There goes the toy man, he said as we got out of the car. The toy man owns a toy shop on Pier Street. Its window is crammed full with boxes of airfix models, jigsaws and train sets. Most of the time he stands at the door, smoking. He must be in his late fifties or even early sixties, it is hard to say. He never seems to have any customers. His clothes are unkempt, his hair, greasy and lank, flaps in his eyes. He never smiles.
The gym was quiet this morning. No boys loping round the weight machines. Just me, the other middle-aged woman in the lilac tee-shirt stretching on a mat and the round, pudding-like one on the sitting bicycle. She is there the same mornings as I am. Perhaps she goes everyday. She reminds me of a Christmas Pudding. A Christmas Pudding with little legs poking out. She wears navy tracksuit bottoms, an anorak and carries an enormous handbag. Her hair is cut in a blonde page-boy. Climbing aboard the bike, she fidgets her bottom into a comfortable position and then hauls her bag onto her lap. Taking out glasses and book, she then proceeds to start up the machine. She never rides particularly fast. No sweat is broken. But she stays on it for half an hour, rhythmically and methodically, like a cow chewing cud, turning the pedals. I caught sight of the front cover of her book the other day. The How To Slim Fast Diet Book, it read.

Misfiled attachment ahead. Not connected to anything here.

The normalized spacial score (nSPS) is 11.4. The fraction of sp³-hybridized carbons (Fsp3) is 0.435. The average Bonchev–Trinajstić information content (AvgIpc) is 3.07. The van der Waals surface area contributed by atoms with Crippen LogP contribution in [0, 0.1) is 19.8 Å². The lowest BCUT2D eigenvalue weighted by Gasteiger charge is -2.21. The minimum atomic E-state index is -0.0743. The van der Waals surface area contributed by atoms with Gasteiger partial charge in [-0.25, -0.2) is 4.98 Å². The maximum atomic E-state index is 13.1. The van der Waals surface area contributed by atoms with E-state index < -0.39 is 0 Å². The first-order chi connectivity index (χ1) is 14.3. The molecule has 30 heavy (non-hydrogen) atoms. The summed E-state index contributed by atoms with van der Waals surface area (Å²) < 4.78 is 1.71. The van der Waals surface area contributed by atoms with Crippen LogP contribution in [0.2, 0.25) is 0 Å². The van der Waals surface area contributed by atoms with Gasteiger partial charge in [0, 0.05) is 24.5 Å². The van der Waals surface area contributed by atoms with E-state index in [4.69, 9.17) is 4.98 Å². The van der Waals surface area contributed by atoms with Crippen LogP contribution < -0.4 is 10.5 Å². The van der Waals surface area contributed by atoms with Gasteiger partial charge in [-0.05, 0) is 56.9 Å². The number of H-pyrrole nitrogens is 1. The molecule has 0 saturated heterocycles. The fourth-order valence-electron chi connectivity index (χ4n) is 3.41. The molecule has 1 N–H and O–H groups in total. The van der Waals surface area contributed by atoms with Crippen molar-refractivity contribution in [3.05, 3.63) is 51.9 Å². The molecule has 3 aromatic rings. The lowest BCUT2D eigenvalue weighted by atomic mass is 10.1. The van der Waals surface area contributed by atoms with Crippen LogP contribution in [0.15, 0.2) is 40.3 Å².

The downstairs flat has been let. We’d seen them going in to hang shelves. He was put out. They didn’t hang shelves for us, he said. We met them yesterday. Hugo and Hettie. They must be in their eighties. A tiny couple. You like it here? Hugo asked him. We shook hands. She seemed pleased. We’ve already met our neighbours, she said to a young woman bringing in a vegetable carton of newspaper-wrapped crockery. That’s nice, isn’t it? she said. Bye, we said. See you soon. Bye.